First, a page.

Love, however, does not reside in a gated community. It is always found in the public square conversing with self righteous religious leaders, harlots, tax collectors and old, cowardly white guys like me who just want to be left in peace. Jesus makes quite clear that his disciples are to be fully in and participating with the world God sent him to save. Following Jesus means going to places where you will not be welcome, speaking truths your audience might not want to hear and engaging with people who do not like you and might even wish you harm. That is dangerous work. It can get you nailed to a cross.
Dangerous as it may be, there has hardly been a time when peaceful engagement with persons we regard as hostile is more urgent. The divisive power of hateful ideologies currently being enacted into law throughout the country, the carnage in Ukraine threatening to spill over into the rest of Europe and the frightening military brinksmanship between the United States and China cry out for the better way of being human Jesus taught us. The world needs a community capable of living peacefully in the presence of enemies-without fences, walls or barbed wire to protect it. To be one of Jesus’ sheep is to be as vulnerable as the shepherd who lays down his life for the sheep.
I can think of no better example of such a life than that of Charles Eugène de Foucauld de Pontbriand (1858-1916), the French priest recently canonized by Pope Francis. After a brief military career and some time spent exploring Morocco, Foucauld joined the Trappist monastic order. He was ordained in 1901, after which he traveled to the Algerian Sahara where he settled with the intent of starting a congregation among the Berber people, an ethnic group indigenous to the Maghreb region of North Africa. He was unsuccessful in this regard. In reflecting on his lack of success with traditional missionary methods, Foucauld adopted a new apostolic approach. His witness consisted not in preaching sermons, but through living a Christlike example. Taking the name, “Brother Charles of Jesus,” Foucauld lived with the Berbers as a humble guest with the chief objective of learning rather than teaching. In order to become more familiar with the Berbers, he studied their language and culture for over twelve years. He collected hundreds of native poems which he translated into French. He censored nothing in the poems, and never changed anything that might not conform to Catholic morality. Foucauld managed to win the love and trust of these people brutally victimized by colonialization and understandably suspicious of him and the church he represented. He also educated his own people on the beauty and sophistication of Berber culture. His life was dedicated to being an ambassador for Jesus Christ, seeking reconciliation and peace.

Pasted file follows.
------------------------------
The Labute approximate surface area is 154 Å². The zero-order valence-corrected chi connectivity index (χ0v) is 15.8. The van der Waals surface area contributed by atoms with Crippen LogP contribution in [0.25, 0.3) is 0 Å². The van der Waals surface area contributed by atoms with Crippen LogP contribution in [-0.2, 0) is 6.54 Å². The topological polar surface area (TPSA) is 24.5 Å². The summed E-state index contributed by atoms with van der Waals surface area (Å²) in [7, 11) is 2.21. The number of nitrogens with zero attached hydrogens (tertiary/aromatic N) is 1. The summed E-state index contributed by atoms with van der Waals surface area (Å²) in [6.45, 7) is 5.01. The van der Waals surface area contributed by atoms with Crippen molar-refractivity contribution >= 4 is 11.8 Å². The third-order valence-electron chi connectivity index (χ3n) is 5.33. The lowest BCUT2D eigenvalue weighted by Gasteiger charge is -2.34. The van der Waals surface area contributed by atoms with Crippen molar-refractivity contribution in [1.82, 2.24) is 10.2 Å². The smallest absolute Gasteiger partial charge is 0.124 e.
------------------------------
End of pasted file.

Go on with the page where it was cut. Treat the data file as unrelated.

Foucauld paid the ultimate price for living in the presence of those who were, in terms of blood, soil and nation, his enemies. His life of peacemaking ended on December 1, 1916, when he was assassinated at his hermitage in the Sahara. One might conclude that Foucauld’s mission was foolhardy and ended in failure. One could say the same about Jesus of Nazareth-except that God raised him from death and raises up the fragile bonds of friendship his disciples manage to build across human divisions in fractured and violent world.
Here is a poem by Rebecca Seiferle that speaks to the fear we harbor toward our enemies causing us to dehumanize them and driving us to seek their destruction. Yet if one reads between the lines, perhaps the poem also beckons us to consider that there might be an alternative.
Love my Enemies, enemy my love
Oh, we fear our enemy’s mind, the shape
in his thought that resembles the cripple
in our own, for it’s not just his fear
we fear, but his love and his paradise.
We fear he will deprive us of our peace
of mind, and, fearing this, are thus deprived,
so we must go to war, to be free of this
terror, this unremitting fear, that he might
he might, he might. Oh it’s hard to say
what he might do or feel or think.
Except all that we cannot bear of
feeling or thinking—so his might
must be met with might of armor
and of intent—informed by all the hunker
down within the bunker of ourselves.
How does he love? and eat? and drink?
He must be all strategy or some sick lie.
How can reason unlock such a door,
for we bar it too with friends and lovers,
in waking hours, on ordinary days?
Finding the other so senseless and unknown,
we go to war to feel free of the fear
of our own minds, and so come
to ruin in our hearts of ordinary days.
Source: Wild Tongue (c. 2007 by Rebecca Seiferle; pub. by Copper Canyon Press). Rebecca Seiferle is an American poet, translator, and editor. She taught English and creative writing for a number of years at San Juan College. She has also taught at the Provincetown Fine Arts Center, Key West Literary Seminar, Port Townsend Writer’s Conference, Gemini Ink, and the Stonecoast MFA program. She has been poet-in-residence at Brandeis University. She lives with her family in Tucson, Arizona where she teaches at Southwest University of Visual Arts. You can read more about Rebecca Seiferle and sample more of her poetry at the Poetry Foundation Website.